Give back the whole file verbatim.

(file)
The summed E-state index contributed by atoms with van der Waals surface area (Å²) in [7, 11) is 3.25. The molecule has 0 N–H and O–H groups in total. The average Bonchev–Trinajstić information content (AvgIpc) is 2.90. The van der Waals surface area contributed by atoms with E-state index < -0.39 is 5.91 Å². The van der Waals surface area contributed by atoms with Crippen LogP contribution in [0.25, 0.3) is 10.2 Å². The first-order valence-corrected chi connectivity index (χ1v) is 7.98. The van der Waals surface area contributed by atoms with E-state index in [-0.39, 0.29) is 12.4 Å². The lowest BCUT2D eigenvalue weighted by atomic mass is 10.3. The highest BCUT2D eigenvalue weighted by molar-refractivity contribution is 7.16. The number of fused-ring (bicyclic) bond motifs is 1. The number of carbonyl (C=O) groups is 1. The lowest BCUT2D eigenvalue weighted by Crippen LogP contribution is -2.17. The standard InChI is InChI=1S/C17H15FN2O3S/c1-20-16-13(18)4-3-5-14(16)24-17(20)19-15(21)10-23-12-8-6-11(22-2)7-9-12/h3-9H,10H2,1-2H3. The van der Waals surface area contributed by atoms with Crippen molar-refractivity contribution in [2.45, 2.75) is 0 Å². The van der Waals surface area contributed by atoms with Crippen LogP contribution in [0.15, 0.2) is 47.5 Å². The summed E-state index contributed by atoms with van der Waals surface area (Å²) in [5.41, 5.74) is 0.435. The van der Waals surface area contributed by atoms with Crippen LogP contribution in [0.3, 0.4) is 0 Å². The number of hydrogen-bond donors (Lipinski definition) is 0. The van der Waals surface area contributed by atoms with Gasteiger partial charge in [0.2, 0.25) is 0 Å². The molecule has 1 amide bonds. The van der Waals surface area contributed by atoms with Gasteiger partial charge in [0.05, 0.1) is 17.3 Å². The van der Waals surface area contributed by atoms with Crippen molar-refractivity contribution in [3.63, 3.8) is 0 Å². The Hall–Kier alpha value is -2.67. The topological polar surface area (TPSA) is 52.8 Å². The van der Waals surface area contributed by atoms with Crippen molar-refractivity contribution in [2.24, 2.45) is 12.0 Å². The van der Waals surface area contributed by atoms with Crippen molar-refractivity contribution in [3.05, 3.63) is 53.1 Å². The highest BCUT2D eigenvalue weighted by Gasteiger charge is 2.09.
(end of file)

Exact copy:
The summed E-state index contributed by atoms with van der Waals surface area (Å²) in [7, 11) is 3.25. The molecule has 0 N–H and O–H groups in total. The average Bonchev–Trinajstić information content (AvgIpc) is 2.90. The van der Waals surface area contributed by atoms with E-state index < -0.39 is 5.91 Å². The van der Waals surface area contributed by atoms with Crippen LogP contribution in [0.25, 0.3) is 10.2 Å². The first-order valence-corrected chi connectivity index (χ1v) is 7.98. The van der Waals surface area contributed by atoms with E-state index in [-0.39, 0.29) is 12.4 Å². The lowest BCUT2D eigenvalue weighted by atomic mass is 10.3. The highest BCUT2D eigenvalue weighted by molar-refractivity contribution is 7.16. The number of fused-ring (bicyclic) bond motifs is 1. The number of carbonyl (C=O) groups is 1. The lowest BCUT2D eigenvalue weighted by Crippen LogP contribution is -2.17. The standard InChI is InChI=1S/C17H15FN2O3S/c1-20-16-13(18)4-3-5-14(16)24-17(20)19-15(21)10-23-12-8-6-11(22-2)7-9-12/h3-9H,10H2,1-2H3. The van der Waals surface area contributed by atoms with Crippen molar-refractivity contribution in [2.45, 2.75) is 0 Å². The van der Waals surface area contributed by atoms with Crippen LogP contribution in [0.15, 0.2) is 47.5 Å². The summed E-state index contributed by atoms with van der Waals surface area (Å²) in [5.41, 5.74) is 0.435. The van der Waals surface area contributed by atoms with Crippen LogP contribution in [0.3, 0.4) is 0 Å². The number of hydrogen-bond donors (Lipinski definition) is 0. The van der Waals surface area contributed by atoms with Gasteiger partial charge in [0.2, 0.25) is 0 Å². The molecule has 1 amide bonds. The van der Waals surface area contributed by atoms with Gasteiger partial charge in [0.05, 0.1) is 17.3 Å². The van der Waals surface area contributed by atoms with Crippen molar-refractivity contribution in [3.63, 3.8) is 0 Å². The Hall–Kier alpha value is -2.67. The topological polar surface area (TPSA) is 52.8 Å². The van der Waals surface area contributed by atoms with Crippen molar-refractivity contribution in [2.24, 2.45) is 12.0 Å². The van der Waals surface area contributed by atoms with Crippen molar-refractivity contribution in [3.05, 3.63) is 53.1 Å². The highest BCUT2D eigenvalue weighted by Gasteiger charge is 2.09.